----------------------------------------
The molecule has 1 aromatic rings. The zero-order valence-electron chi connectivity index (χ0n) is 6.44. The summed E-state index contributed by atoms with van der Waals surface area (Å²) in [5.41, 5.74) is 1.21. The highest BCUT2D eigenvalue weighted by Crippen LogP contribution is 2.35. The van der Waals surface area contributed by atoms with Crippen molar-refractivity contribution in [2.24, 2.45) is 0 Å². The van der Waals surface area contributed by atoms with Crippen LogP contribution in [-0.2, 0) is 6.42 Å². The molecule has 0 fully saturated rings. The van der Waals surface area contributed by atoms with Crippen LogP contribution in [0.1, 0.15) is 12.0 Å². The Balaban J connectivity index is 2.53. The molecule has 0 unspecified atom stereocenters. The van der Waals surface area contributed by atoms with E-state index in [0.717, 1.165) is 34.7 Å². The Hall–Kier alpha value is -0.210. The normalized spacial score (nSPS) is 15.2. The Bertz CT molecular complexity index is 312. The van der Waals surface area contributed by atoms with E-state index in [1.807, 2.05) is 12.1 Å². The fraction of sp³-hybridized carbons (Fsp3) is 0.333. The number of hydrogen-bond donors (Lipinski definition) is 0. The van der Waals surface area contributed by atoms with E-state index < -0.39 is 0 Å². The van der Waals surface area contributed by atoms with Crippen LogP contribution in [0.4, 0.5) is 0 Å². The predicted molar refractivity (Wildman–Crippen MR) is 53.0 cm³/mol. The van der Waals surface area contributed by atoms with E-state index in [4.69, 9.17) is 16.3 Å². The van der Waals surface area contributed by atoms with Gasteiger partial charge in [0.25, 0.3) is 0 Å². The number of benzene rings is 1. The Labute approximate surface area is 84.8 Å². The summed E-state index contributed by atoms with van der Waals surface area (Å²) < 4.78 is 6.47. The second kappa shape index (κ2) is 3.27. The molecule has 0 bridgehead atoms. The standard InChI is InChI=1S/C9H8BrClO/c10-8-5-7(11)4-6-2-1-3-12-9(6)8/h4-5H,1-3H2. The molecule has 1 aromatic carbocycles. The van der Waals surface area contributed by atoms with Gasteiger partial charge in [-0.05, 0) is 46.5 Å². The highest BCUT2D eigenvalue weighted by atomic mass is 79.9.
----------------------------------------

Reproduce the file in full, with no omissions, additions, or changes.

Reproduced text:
The molecule has 1 aromatic rings. The zero-order valence-electron chi connectivity index (χ0n) is 6.44. The summed E-state index contributed by atoms with van der Waals surface area (Å²) in [5.41, 5.74) is 1.21. The highest BCUT2D eigenvalue weighted by Crippen LogP contribution is 2.35. The van der Waals surface area contributed by atoms with Crippen molar-refractivity contribution in [2.24, 2.45) is 0 Å². The van der Waals surface area contributed by atoms with Crippen LogP contribution in [-0.2, 0) is 6.42 Å². The molecule has 0 fully saturated rings. The van der Waals surface area contributed by atoms with Crippen LogP contribution in [0.1, 0.15) is 12.0 Å². The Balaban J connectivity index is 2.53. The molecule has 0 unspecified atom stereocenters. The van der Waals surface area contributed by atoms with E-state index in [0.717, 1.165) is 34.7 Å². The Hall–Kier alpha value is -0.210. The normalized spacial score (nSPS) is 15.2. The Bertz CT molecular complexity index is 312. The van der Waals surface area contributed by atoms with E-state index in [1.807, 2.05) is 12.1 Å². The fraction of sp³-hybridized carbons (Fsp3) is 0.333. The number of hydrogen-bond donors (Lipinski definition) is 0. The van der Waals surface area contributed by atoms with E-state index < -0.39 is 0 Å². The van der Waals surface area contributed by atoms with Crippen LogP contribution in [0.4, 0.5) is 0 Å². The predicted molar refractivity (Wildman–Crippen MR) is 53.0 cm³/mol. The van der Waals surface area contributed by atoms with E-state index in [4.69, 9.17) is 16.3 Å². The van der Waals surface area contributed by atoms with Gasteiger partial charge in [0.25, 0.3) is 0 Å². The number of benzene rings is 1. The Labute approximate surface area is 84.8 Å². The summed E-state index contributed by atoms with van der Waals surface area (Å²) < 4.78 is 6.47. The second kappa shape index (κ2) is 3.27. The molecule has 0 bridgehead atoms. The standard InChI is InChI=1S/C9H8BrClO/c10-8-5-7(11)4-6-2-1-3-12-9(6)8/h4-5H,1-3H2. The molecule has 1 aromatic carbocycles. The van der Waals surface area contributed by atoms with Gasteiger partial charge in [-0.05, 0) is 46.5 Å². The highest BCUT2D eigenvalue weighted by atomic mass is 79.9.